Times have been tough, and destination marketing
organizations, also known as convention and visitor bureaus, have not
been immune. Among challenges DMOs have faced are reduced hotel room tax
collections (the average decline from 2008 to 2010 was 16 percent),
cuts in funds provided by local and/or county and state governments, and
increased scrutiny and accountability from CVB boards and politicians.
by last summer, some welcome news finally could be discerned: According
to the 2011 Profile of Destination Marketing Organizations compiled by
the Washington, D.C.-based Destination Marketing Association
International, CVB budgets had stabilized (the average budget in 2011
came to $2.8 million) and in some instances actually saw funding
increases for the first time since 2008. Other DMOs that had been under
the gun from local authorities have managed to restore a measure of
credibility and turn around business.
On the following pages,
M&C details how three major DMOs have weathered one of the most
challenging periods the industry has ever faced.
When Gov. Rick Scott took office in Florida last January, he inherited a
state budget with an $3.6 billion shortfall and a mandate to create
700,000 jobs. A key aspect of the CEO-turned-governor's plan called for
the dissolution of several state divisions, including Visit Florida, and
rolling their combined functions into a single economic development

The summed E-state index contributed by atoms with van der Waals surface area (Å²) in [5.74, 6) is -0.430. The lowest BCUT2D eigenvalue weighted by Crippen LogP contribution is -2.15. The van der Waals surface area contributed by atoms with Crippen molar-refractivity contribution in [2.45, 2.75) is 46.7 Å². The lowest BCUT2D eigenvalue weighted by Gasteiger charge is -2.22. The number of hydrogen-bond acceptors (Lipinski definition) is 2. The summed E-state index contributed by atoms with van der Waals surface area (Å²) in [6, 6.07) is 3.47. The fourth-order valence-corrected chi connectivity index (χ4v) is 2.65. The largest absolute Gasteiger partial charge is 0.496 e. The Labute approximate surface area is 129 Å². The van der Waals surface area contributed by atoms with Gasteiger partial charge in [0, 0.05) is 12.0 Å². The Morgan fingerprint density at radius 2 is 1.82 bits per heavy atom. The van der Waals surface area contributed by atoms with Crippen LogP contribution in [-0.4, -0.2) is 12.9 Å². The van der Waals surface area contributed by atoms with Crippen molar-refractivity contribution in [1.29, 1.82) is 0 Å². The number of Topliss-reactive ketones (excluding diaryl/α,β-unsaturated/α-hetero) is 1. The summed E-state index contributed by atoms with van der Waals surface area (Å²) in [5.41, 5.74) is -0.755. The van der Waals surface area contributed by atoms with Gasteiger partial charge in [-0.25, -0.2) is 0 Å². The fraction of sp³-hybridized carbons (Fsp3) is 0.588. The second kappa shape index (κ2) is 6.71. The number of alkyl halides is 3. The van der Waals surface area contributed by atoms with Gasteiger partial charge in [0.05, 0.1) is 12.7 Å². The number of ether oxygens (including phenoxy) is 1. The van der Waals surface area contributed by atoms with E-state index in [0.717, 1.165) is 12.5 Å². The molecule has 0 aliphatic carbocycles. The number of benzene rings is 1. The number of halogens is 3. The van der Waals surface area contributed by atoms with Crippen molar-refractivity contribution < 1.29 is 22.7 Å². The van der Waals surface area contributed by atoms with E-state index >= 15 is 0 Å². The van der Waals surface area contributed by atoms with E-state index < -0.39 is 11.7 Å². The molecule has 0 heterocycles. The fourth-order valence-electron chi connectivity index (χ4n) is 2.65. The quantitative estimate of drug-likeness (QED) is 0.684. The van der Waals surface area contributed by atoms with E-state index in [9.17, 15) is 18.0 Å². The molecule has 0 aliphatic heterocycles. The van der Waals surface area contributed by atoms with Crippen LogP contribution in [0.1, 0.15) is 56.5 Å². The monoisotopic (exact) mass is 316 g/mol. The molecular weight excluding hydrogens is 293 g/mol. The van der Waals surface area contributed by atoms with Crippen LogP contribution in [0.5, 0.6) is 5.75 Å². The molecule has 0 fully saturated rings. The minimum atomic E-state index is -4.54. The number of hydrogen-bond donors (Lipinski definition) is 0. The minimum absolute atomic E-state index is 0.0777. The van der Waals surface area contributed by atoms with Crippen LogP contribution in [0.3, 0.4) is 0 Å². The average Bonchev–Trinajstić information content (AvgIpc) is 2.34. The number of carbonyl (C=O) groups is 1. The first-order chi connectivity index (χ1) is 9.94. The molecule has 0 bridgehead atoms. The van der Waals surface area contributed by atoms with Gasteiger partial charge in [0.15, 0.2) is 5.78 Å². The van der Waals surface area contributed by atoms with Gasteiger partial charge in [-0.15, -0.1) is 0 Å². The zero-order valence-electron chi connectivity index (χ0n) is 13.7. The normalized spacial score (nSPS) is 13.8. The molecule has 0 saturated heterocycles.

organization, Enterprise Florida Inc. The proposal propelled Chris
Thompson, Visit Florida's CEO, into the professional fight of his life.
fun to tell story now," Thompson says. "It certainly wasn't when we
were in the middle of it, and I was wondering if we were going to
Thompson, who has led the organization since 2009, had
just 60 days to make a case for Visit Florida's continued existence
before the state House was set to vote on the proposal last spring. "We
were in a difficult situation. As a state organization, we couldn't
lobby ourselves," he explains. "We had to walk a fine line and were
dependent on the state's industry at large -- hotels, attractions,
restaurants -- to defend our 15-year success story."
mobilized its forces: Florida House committee members received 25,000
e-mails from tourism and hospitality trade union members who "told them
how Visit Florida and the industry drives investment and strategic
thinking," says Thompson.
He calls the e-mail blitz "the turning
point" of the ordeal. "It created a pause in the legislature. They saw
there really was something to this," he says.
members and supporters also drove home some hard ROI statistics. They
pointed out how Visit Florida touches, via its website, advertising and
other means, 37 percent of visitors to the state. They also reminded the
governor and lawmakers that tourism is the state's largest industry,
employing more than a million workers whose jobs cannot be outsourced.
And they shared research that shows how for every hotel room that opens
in Florida, a new job is created.
The end result: Visit Florida
is alive and well, with just a few minor adjustments. The organization
no longer is a state office, but rather an independent, autonomous
entity that has a contract with Enterprise Florida, the state's new
economic development arm. (The state remains Visit Florida's main
partner and funding source, notes Thompson.)
The other change: Visit Florida's budget was increased by 31 percent -- from $26.7 million to $34.9 million.